Green Horizons Newsletter - AgEBB

AgEBB-MU CAFNR Extension

Green Horizons

Volume 22, Number 3
Fall 2018

Species Spotlight

Species Spotlight: The Ozark Chinquapin

Michael Gold| University of Missouri Center for Agroforestry

Ozark chinquapin single nut in bur

The Ozark chinquapin (Castanea ozarkensis), sometimes called Ozark chestnut or chinkapin, is a drought tolerant hardwood tree that once grew up to 65' in height and up to 3' in diameter. The Ozark chinquapin is closely related to the American chestnut (Castanea dentata) and the Allegheny chinquapin (Castanea pumila) found further north and east.

Not as large in stature as the American chestnut, the Ozark chinquapin is the lesser known "cousin" to the towering Castanea dentata. Prior to the arrival of the chestnut fungal blight (Cryphonectria parasitica) the Ozark chinquapin inhabited the rocky upper slopes and ridge tops of the Ozark and Ouachita Mountains in Missouri, Arkansas, Oklahoma and Eastern Texas. Similar to the American chestnut, the Ozark chinquapin produces prolific nut crops that both humans and wildlife found delicious (note that the nut size of the Ozark chinquapin is much smaller than the American chestnut). Ozark chinquapin blooms in late May to early June after the threat of frost has passed. Fruits are spiny burs (to 1 1/4" diameter) that appear in small clusters, with each bur encasing one small rounded seed.

Similar to its larger American chestnut "cousin" the wood of the Ozark chinquapin was highly prized for its rot-resistance and made excellent lumber for barns, furniture, railroad ties and fence posts. Unregulated logging practices (which were the norm prior to WWII) and later the chestnut blight wiped out the most of the Ozark chinquapin (see map below). With rare exceptions, only blighted stumps remain of this once important Ozark tree.

Chestnut blight attacks the above ground parts of the tree. Fortunately, the fungus dies at the soil surface. The surviving roots can produce new stump growth of sprouts that will develop into small trees (to 15-20' tall) until reinfection inevitably reoccurs. Within 4-6 years, the blight again strikes killing the sprouts, and the cycle is repeated. The number of surviving stumps and the historic range of the tree continue to shrink.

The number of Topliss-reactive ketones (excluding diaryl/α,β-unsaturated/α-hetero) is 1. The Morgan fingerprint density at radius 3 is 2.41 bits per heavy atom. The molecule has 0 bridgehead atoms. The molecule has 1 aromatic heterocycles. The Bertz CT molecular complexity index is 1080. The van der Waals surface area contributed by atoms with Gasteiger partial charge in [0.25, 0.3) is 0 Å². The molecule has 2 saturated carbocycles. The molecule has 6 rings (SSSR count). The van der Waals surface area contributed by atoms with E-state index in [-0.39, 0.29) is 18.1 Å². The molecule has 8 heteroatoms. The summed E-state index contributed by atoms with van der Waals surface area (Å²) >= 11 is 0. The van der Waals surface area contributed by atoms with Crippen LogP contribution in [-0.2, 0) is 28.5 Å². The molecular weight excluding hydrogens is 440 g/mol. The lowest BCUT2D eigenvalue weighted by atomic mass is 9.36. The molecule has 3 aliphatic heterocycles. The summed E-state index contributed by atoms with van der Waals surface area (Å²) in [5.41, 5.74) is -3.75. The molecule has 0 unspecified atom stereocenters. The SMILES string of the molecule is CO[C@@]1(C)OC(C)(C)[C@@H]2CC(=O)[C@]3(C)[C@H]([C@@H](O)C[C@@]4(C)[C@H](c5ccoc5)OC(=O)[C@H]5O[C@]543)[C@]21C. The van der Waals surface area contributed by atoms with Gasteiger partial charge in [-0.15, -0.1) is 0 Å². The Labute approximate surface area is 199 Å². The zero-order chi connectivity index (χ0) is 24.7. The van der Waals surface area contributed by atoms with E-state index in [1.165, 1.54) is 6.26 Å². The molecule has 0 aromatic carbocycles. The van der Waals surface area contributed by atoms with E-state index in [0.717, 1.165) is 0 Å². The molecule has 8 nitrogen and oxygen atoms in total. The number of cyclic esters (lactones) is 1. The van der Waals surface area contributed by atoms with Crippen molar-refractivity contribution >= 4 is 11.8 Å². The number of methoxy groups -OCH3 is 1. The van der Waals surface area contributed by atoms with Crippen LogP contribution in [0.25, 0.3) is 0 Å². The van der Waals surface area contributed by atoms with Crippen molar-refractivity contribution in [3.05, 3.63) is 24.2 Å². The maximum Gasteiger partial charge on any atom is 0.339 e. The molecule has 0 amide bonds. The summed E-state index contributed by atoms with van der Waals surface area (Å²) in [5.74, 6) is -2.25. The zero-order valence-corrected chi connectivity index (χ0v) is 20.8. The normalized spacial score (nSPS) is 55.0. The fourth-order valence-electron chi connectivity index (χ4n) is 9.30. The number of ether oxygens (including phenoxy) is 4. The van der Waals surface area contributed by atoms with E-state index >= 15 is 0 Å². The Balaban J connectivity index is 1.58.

Size comparison of chinkapin, American, and Chinese chestnuts

Ozark chinquapin male catkin and female flower (at base of catkin)

The blight spread throughout the natural range of the American chestnut from ~1900-1940, and eventually reached the Ozarks in the 1960's. Within a decade, the Ozark hills were littered with the carcasses of Ozark chinquapin trees that reached up to 60 feet high. Today, the chinquapin survives mostly as root suckers that re-sprout after the above-ground portion of the tree is killed, and therefore very few seeds are produced to re-populate the species.

Ozark chinquapin restoration efforts are currently led by the Ozark Chinquapin Foundation (OCF) OCF efforts include:

Spread of the Chestnut Blight. Credit: Ozark Chinquapin Foundation

This restoration work is a collaborative effort involving University researchers, student volunteers, local, State, and Federal cooperators, as well as outdoorsmen and women participating in field research and education. The Center for Agroforestry, in conjunction with the Missouri Dept. of Conservation, is becoming more involved in the overall restoration effort and will be an active partner in coming years.

Sources: Ozark Chinquapin Foundation, Missouri Botanical Garden

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